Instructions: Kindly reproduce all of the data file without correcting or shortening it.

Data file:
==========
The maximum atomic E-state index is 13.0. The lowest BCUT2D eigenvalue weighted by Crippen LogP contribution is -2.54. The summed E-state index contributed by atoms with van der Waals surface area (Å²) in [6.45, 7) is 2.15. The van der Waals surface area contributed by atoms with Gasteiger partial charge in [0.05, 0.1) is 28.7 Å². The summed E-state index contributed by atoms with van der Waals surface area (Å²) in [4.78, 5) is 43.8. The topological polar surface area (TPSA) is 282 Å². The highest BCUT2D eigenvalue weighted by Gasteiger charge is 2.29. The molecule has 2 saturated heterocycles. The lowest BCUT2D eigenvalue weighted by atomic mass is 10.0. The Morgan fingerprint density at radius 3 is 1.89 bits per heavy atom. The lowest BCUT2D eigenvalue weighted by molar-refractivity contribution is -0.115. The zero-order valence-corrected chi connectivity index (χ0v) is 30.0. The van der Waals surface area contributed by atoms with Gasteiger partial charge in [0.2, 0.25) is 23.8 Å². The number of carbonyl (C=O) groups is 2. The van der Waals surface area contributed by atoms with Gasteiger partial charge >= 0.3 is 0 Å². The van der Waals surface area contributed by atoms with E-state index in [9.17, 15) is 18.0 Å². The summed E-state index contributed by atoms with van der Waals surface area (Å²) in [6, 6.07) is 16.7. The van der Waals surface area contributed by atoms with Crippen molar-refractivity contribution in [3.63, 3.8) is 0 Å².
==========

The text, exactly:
The maximum atomic E-state index is 13.0. The lowest BCUT2D eigenvalue weighted by Crippen LogP contribution is -2.54. The summed E-state index contributed by atoms with van der Waals surface area (Å²) in [6.45, 7) is 2.15. The van der Waals surface area contributed by atoms with Gasteiger partial charge in [0.05, 0.1) is 28.7 Å². The summed E-state index contributed by atoms with van der Waals surface area (Å²) in [4.78, 5) is 43.8. The topological polar surface area (TPSA) is 282 Å². The highest BCUT2D eigenvalue weighted by Gasteiger charge is 2.29. The molecule has 2 saturated heterocycles. The lowest BCUT2D eigenvalue weighted by atomic mass is 10.0. The Morgan fingerprint density at radius 3 is 1.89 bits per heavy atom. The lowest BCUT2D eigenvalue weighted by molar-refractivity contribution is -0.115. The zero-order valence-corrected chi connectivity index (χ0v) is 30.0. The van der Waals surface area contributed by atoms with Gasteiger partial charge in [0.2, 0.25) is 23.8 Å². The number of carbonyl (C=O) groups is 2. The van der Waals surface area contributed by atoms with Gasteiger partial charge >= 0.3 is 0 Å². The van der Waals surface area contributed by atoms with E-state index in [9.17, 15) is 18.0 Å². The summed E-state index contributed by atoms with van der Waals surface area (Å²) in [6, 6.07) is 16.7. The van der Waals surface area contributed by atoms with Crippen molar-refractivity contribution in [3.63, 3.8) is 0 Å².